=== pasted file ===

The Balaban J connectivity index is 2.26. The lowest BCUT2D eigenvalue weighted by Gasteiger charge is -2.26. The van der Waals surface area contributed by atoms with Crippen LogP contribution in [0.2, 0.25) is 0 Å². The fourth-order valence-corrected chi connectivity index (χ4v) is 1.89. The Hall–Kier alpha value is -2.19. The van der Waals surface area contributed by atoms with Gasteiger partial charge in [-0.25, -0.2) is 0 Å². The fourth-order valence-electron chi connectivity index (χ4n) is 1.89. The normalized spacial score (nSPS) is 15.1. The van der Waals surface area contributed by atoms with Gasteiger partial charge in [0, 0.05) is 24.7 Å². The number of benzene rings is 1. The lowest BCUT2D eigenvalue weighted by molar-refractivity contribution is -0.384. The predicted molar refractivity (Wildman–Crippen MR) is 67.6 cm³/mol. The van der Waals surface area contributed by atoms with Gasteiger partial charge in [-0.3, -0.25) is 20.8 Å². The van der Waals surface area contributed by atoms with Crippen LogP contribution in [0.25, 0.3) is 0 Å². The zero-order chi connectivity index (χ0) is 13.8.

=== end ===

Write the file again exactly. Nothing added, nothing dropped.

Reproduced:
The Balaban J connectivity index is 2.26. The lowest BCUT2D eigenvalue weighted by Gasteiger charge is -2.26. The van der Waals surface area contributed by atoms with Crippen LogP contribution in [0.2, 0.25) is 0 Å². The fourth-order valence-corrected chi connectivity index (χ4v) is 1.89. The Hall–Kier alpha value is -2.19. The van der Waals surface area contributed by atoms with Gasteiger partial charge in [-0.25, -0.2) is 0 Å². The fourth-order valence-electron chi connectivity index (χ4n) is 1.89. The normalized spacial score (nSPS) is 15.1. The van der Waals surface area contributed by atoms with Gasteiger partial charge in [0, 0.05) is 24.7 Å². The number of benzene rings is 1. The lowest BCUT2D eigenvalue weighted by molar-refractivity contribution is -0.384. The predicted molar refractivity (Wildman–Crippen MR) is 67.6 cm³/mol. The van der Waals surface area contributed by atoms with Gasteiger partial charge in [-0.3, -0.25) is 20.8 Å². The van der Waals surface area contributed by atoms with Crippen LogP contribution in [0.25, 0.3) is 0 Å². The zero-order chi connectivity index (χ0) is 13.8.